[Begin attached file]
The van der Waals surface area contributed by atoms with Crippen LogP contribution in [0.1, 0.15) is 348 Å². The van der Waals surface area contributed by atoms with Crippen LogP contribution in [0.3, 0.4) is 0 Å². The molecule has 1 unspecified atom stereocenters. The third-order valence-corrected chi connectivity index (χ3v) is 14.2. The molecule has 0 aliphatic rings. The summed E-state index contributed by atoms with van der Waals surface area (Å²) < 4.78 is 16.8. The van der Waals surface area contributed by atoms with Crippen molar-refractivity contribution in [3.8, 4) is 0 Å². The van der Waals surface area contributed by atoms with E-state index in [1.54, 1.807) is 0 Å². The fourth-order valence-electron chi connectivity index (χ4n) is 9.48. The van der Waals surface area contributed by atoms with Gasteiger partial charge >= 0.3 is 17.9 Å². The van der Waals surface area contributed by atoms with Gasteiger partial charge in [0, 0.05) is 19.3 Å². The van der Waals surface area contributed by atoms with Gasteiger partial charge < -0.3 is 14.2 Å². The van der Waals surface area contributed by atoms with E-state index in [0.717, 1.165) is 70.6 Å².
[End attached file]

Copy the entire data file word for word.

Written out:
The van der Waals surface area contributed by atoms with Crippen LogP contribution in [0.1, 0.15) is 348 Å². The van der Waals surface area contributed by atoms with Crippen LogP contribution in [0.3, 0.4) is 0 Å². The molecule has 1 unspecified atom stereocenters. The third-order valence-corrected chi connectivity index (χ3v) is 14.2. The molecule has 0 aliphatic rings. The summed E-state index contributed by atoms with van der Waals surface area (Å²) < 4.78 is 16.8. The van der Waals surface area contributed by atoms with Crippen molar-refractivity contribution in [3.8, 4) is 0 Å². The van der Waals surface area contributed by atoms with E-state index in [1.54, 1.807) is 0 Å². The fourth-order valence-electron chi connectivity index (χ4n) is 9.48. The van der Waals surface area contributed by atoms with Gasteiger partial charge >= 0.3 is 17.9 Å². The van der Waals surface area contributed by atoms with Gasteiger partial charge in [0, 0.05) is 19.3 Å². The van der Waals surface area contributed by atoms with Gasteiger partial charge < -0.3 is 14.2 Å². The van der Waals surface area contributed by atoms with E-state index in [0.717, 1.165) is 70.6 Å².